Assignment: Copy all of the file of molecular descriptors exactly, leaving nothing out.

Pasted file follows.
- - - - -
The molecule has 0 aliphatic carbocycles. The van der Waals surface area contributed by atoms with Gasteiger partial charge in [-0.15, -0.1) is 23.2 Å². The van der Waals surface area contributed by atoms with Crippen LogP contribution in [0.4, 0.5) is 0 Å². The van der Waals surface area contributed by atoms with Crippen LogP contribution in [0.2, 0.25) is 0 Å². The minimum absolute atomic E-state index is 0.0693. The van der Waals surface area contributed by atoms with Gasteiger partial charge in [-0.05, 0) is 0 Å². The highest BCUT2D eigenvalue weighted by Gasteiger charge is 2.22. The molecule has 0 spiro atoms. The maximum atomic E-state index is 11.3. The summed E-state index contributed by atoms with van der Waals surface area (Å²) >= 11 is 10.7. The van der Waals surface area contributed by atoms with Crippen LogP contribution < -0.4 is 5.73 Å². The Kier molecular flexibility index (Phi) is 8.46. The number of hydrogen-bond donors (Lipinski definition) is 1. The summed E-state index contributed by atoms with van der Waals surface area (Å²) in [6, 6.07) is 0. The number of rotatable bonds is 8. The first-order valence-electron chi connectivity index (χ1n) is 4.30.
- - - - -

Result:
The molecule has 0 aliphatic carbocycles. The van der Waals surface area contributed by atoms with Gasteiger partial charge in [-0.15, -0.1) is 23.2 Å². The van der Waals surface area contributed by atoms with Crippen LogP contribution in [0.4, 0.5) is 0 Å². The van der Waals surface area contributed by atoms with Crippen LogP contribution in [0.2, 0.25) is 0 Å². The minimum absolute atomic E-state index is 0.0693. The van der Waals surface area contributed by atoms with Gasteiger partial charge in [-0.05, 0) is 0 Å². The highest BCUT2D eigenvalue weighted by Gasteiger charge is 2.22. The molecule has 0 spiro atoms. The maximum atomic E-state index is 11.3. The summed E-state index contributed by atoms with van der Waals surface area (Å²) >= 11 is 10.7. The van der Waals surface area contributed by atoms with Crippen LogP contribution < -0.4 is 5.73 Å². The Kier molecular flexibility index (Phi) is 8.46. The number of hydrogen-bond donors (Lipinski definition) is 1. The summed E-state index contributed by atoms with van der Waals surface area (Å²) in [6, 6.07) is 0. The number of rotatable bonds is 8. The first-order valence-electron chi connectivity index (χ1n) is 4.30.